This is a guest post by Ruben Corbo Maxymiser.com.
Online marketers understand the importance of creating and deploying optimized landing pages that are designed to convert.
These pages are the first thing that your potential customers will see when they visit your site, so it makes sense to make them as effective as possible so you can grab their attention and get their email addresses while you’re at it.
So what makes a landing page good and effective? What elements on the page can you do without? There’s no fixed formula when it comes to creating an effective landing page, because it all depends on what will work best with your target audience.
It’s Time to Do Testing
At this point, it’s time to consider running some tests, like A/B tests or multivariate tests. Both methods are similar in the sense that site visitors are shown two variations of a single website. They only differ in the number of elements that have been tweaked: A/B tests specify that only a single site component is to be change, while no specific number of elements is given for multivariate tests.
Multivariate testing is used to determine what types of tweaks and changes to introduce to websites and improve landing pages, email copies, and other types of marketing and advertising materials.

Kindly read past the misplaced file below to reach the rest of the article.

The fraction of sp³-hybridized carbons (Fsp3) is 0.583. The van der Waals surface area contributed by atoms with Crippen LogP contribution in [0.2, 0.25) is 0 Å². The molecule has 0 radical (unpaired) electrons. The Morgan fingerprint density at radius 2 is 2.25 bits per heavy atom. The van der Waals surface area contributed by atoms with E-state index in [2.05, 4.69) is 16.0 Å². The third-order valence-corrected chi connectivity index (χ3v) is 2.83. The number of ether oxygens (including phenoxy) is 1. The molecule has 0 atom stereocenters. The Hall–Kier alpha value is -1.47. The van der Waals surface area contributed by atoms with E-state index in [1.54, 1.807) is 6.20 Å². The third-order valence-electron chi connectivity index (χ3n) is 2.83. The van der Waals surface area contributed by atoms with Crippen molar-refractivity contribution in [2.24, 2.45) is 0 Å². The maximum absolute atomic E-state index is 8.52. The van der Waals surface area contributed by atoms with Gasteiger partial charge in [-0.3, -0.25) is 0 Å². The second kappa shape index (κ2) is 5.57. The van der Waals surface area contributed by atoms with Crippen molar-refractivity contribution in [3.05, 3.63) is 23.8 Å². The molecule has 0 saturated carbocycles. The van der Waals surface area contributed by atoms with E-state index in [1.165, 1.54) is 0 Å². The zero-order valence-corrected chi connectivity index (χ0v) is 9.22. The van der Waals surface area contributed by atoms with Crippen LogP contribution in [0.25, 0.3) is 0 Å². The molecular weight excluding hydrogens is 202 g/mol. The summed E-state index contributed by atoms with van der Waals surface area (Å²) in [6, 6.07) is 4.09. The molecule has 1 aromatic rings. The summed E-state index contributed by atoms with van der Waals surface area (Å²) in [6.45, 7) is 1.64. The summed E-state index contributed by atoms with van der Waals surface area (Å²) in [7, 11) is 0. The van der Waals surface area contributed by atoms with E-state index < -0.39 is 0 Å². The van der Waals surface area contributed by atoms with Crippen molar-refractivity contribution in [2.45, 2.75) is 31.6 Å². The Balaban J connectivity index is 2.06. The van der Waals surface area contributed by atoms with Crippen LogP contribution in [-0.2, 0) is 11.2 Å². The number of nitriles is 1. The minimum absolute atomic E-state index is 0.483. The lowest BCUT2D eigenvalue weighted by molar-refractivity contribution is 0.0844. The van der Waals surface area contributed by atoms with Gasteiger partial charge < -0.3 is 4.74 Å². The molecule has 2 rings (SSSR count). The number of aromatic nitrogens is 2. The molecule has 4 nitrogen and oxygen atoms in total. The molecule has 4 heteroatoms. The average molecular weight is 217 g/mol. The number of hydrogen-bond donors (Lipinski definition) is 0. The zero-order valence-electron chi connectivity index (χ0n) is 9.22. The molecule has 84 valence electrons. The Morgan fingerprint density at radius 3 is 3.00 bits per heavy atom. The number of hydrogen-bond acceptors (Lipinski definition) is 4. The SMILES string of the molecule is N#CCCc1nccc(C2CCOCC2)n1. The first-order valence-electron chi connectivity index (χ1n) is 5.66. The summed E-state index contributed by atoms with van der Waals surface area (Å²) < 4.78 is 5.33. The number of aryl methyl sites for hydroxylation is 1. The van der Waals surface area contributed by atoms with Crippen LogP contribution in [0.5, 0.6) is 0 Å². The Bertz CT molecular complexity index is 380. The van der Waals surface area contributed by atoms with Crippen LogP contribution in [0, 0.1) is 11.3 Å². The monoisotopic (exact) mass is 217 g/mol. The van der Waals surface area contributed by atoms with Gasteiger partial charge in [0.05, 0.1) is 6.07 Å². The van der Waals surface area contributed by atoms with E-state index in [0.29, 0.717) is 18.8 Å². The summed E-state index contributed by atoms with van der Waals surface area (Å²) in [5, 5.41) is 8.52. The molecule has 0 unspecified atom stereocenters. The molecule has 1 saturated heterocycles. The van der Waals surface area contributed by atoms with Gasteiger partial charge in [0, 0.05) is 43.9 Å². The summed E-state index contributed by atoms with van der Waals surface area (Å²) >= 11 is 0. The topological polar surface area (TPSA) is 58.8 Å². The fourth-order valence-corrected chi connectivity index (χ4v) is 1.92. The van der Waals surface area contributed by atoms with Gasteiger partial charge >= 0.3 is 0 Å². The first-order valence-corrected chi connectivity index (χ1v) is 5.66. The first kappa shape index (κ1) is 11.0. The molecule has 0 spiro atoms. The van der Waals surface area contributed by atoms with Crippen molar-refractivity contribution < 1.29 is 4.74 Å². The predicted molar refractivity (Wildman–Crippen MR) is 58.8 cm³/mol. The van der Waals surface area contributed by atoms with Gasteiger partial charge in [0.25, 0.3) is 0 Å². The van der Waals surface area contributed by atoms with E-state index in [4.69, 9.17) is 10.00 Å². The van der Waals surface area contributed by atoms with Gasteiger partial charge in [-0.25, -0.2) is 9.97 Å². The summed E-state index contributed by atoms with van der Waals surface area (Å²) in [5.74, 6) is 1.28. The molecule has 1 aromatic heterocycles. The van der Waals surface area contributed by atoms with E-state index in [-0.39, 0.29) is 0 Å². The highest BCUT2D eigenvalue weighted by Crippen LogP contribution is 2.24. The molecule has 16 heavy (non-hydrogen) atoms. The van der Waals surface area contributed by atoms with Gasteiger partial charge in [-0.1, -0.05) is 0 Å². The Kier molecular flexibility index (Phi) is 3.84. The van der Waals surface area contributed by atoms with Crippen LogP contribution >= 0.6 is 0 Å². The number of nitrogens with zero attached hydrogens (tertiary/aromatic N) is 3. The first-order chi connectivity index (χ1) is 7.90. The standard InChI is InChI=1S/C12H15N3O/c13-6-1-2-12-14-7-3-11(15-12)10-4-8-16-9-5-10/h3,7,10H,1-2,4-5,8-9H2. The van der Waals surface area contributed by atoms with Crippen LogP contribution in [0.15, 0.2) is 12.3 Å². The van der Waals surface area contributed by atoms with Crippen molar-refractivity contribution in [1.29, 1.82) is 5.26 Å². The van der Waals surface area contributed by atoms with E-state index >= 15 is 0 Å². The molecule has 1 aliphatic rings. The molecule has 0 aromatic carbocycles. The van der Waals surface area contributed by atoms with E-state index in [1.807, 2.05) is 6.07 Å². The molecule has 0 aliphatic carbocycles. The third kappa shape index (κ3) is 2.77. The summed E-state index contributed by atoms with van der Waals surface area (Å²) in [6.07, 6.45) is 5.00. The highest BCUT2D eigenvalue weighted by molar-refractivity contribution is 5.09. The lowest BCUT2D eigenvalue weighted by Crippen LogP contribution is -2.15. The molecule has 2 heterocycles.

In general, it’s recommended that complex sites go for multivariate testing, while simpler web pages with fewer elements can go with A/B testing.
A/B Tests versus Multivariate Tests
You can choose to run one test or the other at the start to get a feel for both methods and determine which type would suit your purposes more. Since only one element can be changed in A/B tests, it will take a longer time to come up with an optimized landing page. However, the reason for any change in results can be easily identified with this method.
You won’t be able to do that with multivariate tests, although you will be able to implement more tweaks after each test to come up with an optimized landing page in a shorter amount of time.
What to Test for on Landing Pages
Virtually anything on your landing page can be tested. You can bring your team together so you can brainstorm the elements to run tests on. Here are some suggestions to help you get started:
Header – This is usually where the site logo, banners, and navigational menu are located. You can play around with the positioning of these three elements, as well as focus on the specifics of each when you’re done with that. For example, test out different logos that appeal to different demographics in your audience and see which one makes the biggest impression.
Banners – These can contain ads, site announcements, or links to special content. You can try out different types of banners, like those that are either purely images or contain a mix of both images and text.
Content – Once your design elements are fully optimized, it’s time to consider this component of your website that actually contains the meat of it: your content. Play around with different font faces, font sizes, and paragraph formatting. You can also try out different tones and writing styles before settling on the one that gives you the best feedback.
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